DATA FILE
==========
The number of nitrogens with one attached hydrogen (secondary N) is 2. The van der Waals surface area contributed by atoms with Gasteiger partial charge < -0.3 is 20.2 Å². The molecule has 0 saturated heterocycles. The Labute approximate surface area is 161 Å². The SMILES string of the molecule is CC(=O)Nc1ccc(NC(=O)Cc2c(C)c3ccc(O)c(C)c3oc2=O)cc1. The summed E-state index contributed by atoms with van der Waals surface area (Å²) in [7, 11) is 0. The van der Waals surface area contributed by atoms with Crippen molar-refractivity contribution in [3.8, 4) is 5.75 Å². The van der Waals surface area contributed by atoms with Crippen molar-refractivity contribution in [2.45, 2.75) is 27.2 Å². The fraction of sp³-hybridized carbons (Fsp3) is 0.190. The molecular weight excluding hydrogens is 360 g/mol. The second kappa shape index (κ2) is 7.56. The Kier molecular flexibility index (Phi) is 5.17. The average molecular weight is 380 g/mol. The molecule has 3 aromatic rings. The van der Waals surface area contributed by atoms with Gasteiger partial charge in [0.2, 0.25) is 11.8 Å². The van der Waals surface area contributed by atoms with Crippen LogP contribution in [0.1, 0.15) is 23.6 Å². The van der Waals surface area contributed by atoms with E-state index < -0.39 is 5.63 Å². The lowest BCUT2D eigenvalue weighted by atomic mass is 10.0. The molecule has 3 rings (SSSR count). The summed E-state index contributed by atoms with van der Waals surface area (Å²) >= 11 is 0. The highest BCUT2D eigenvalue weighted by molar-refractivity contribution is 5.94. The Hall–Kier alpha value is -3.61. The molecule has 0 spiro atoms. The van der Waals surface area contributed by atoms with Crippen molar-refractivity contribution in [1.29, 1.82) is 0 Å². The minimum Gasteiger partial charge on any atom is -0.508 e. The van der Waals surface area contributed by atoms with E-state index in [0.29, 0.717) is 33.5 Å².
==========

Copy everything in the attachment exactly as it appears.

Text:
The number of nitrogens with one attached hydrogen (secondary N) is 2. The van der Waals surface area contributed by atoms with Gasteiger partial charge < -0.3 is 20.2 Å². The molecule has 0 saturated heterocycles. The Labute approximate surface area is 161 Å². The SMILES string of the molecule is CC(=O)Nc1ccc(NC(=O)Cc2c(C)c3ccc(O)c(C)c3oc2=O)cc1. The summed E-state index contributed by atoms with van der Waals surface area (Å²) in [7, 11) is 0. The van der Waals surface area contributed by atoms with Crippen molar-refractivity contribution in [3.8, 4) is 5.75 Å². The van der Waals surface area contributed by atoms with Crippen molar-refractivity contribution in [2.45, 2.75) is 27.2 Å². The fraction of sp³-hybridized carbons (Fsp3) is 0.190. The molecular weight excluding hydrogens is 360 g/mol. The second kappa shape index (κ2) is 7.56. The Kier molecular flexibility index (Phi) is 5.17. The average molecular weight is 380 g/mol. The molecule has 3 aromatic rings. The van der Waals surface area contributed by atoms with Gasteiger partial charge in [0.2, 0.25) is 11.8 Å². The van der Waals surface area contributed by atoms with Crippen LogP contribution in [0.1, 0.15) is 23.6 Å². The van der Waals surface area contributed by atoms with E-state index < -0.39 is 5.63 Å². The lowest BCUT2D eigenvalue weighted by atomic mass is 10.0. The molecule has 3 rings (SSSR count). The summed E-state index contributed by atoms with van der Waals surface area (Å²) >= 11 is 0. The highest BCUT2D eigenvalue weighted by molar-refractivity contribution is 5.94. The Hall–Kier alpha value is -3.61. The molecule has 0 spiro atoms. The van der Waals surface area contributed by atoms with Crippen molar-refractivity contribution in [1.29, 1.82) is 0 Å². The minimum Gasteiger partial charge on any atom is -0.508 e. The van der Waals surface area contributed by atoms with E-state index in [0.29, 0.717) is 33.5 Å².